As a result, it is very difficult to make all semiconductor memory devices free of faulty memory elements. If a single abnormal memory element exists, the semiconductor memory device is defective, and measures must be taken to keep the yield from dropping. In order to solve this problem, a redundant circuit is generally established within the memory device.

When there is a defective memory element (a defective memory cell) in the memory device, the redundant circuit acts as a circuit which replaces it with a spare memory element (a redundant cell). As the corresponding address is entered, the defective memory element is detected and access to the element is prevented. In turn, the redundant cell is accessed, making it seem from the outside as if the defect never existed. By using the redundant circuit in this way, the semiconductor memory device, which includes some defective cells caused by product imperfections, is marketable. Therefore, the yield of the merchandise makes great strides.

As described above, the redundant circuit replaces a defective memory cell with a redundant cell. Accordingly, the redundant circuit must have the capacity to continuously monitor each of the addresses supplied from outside the semiconductor memory device, and detect the address corresponding to the defective memory cell. An example of a circuit with the above detection capacity is generally attained using a fuse-based, programmable circuit.

Japanese Patent Application Laid-open No. Hei-8-96594 discloses such a programmable circuit. In this application, the programmable circuit has two fuses for each of the bits that make up the address signal. The programmable circuit is programmed to operate in a certain circuit pattern, by cutting off either one of the two fuses. Thus, each fuse can be set up to be either conductive or not, according to the configuration of each of the bits making up the address signal. For example, when one of the bits is high level, its corresponding fuse is set to be non-conductive, whereas when it is low level, its corresponding fuse is set to be conductive. With this fuse-based configuration, an address signal, which makes all the fuses corresponding to the respective bits non-conductive, can be detected. Therefore, programming a specific address as a defective address allows its corresponding address signal to be always monitored and detected.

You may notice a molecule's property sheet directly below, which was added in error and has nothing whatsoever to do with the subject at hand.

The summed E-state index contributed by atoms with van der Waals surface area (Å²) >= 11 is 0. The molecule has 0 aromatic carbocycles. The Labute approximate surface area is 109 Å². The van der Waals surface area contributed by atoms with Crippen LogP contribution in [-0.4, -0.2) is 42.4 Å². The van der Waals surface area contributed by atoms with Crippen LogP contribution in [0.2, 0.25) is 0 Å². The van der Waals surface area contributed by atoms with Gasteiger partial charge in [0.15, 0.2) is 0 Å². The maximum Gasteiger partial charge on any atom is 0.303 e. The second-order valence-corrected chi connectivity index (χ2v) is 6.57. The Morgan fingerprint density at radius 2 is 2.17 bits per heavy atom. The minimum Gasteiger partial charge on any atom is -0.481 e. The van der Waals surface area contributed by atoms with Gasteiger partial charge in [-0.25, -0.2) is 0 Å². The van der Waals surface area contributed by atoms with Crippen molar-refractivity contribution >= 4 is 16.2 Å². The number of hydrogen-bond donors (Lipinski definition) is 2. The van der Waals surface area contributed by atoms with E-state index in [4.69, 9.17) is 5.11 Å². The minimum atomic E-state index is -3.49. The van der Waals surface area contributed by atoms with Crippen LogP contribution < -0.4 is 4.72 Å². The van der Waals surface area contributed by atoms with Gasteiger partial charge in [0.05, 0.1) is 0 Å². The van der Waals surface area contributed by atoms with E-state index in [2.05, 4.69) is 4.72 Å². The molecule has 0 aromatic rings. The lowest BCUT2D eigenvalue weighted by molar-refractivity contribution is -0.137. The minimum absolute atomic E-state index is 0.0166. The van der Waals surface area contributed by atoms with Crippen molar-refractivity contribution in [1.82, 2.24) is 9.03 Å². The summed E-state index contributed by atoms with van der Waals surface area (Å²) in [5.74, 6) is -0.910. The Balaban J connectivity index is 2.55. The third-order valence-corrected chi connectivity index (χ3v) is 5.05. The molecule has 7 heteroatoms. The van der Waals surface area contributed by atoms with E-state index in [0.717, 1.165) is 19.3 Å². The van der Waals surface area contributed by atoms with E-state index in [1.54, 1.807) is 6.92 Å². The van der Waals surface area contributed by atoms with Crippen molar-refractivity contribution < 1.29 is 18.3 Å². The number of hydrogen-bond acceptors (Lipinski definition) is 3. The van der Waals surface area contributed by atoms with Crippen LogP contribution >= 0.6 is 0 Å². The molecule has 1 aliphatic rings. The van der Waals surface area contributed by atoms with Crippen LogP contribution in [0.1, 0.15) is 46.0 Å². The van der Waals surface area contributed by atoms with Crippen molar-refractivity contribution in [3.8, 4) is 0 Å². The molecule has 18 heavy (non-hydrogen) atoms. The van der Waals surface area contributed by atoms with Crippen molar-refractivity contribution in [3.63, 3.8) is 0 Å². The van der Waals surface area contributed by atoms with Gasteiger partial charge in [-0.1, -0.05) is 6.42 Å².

The system disclosed in Japanese Patent Application Laid-open No. Hei-8-96594, however, has a problem where two fuses for each of the bits making up an address signal are necessary. For example, where the address signal is made up of ten bits, twenty fuses are needed for programming a single defective address and, 2,048 fuses are needed in the semiconductor memory device with a capacity of programming 1,024 defective addresses. In this case, since each fuse has to occupy a large area on the chip, forming such a quantity of fuses in the chip requires a large chip. This is not preferable.

Accordingly, another programmable system, where only a single fuse for each of the bits making up the address signal is used, has been proposed so as to solve the above problem. In this system, each bit of a defective address is memorized as either 1 or 0 by either cutting off or not the corresponding single fuse. The initializing step, right after energizing, stores the above defective address memorized, in a volatile, holding circuit. According to this system, the number of necessary fuses are practically halved, compared to the aforementioned system, due to the fact that only a single fuse for each of the bits that make up the defective address is necessary.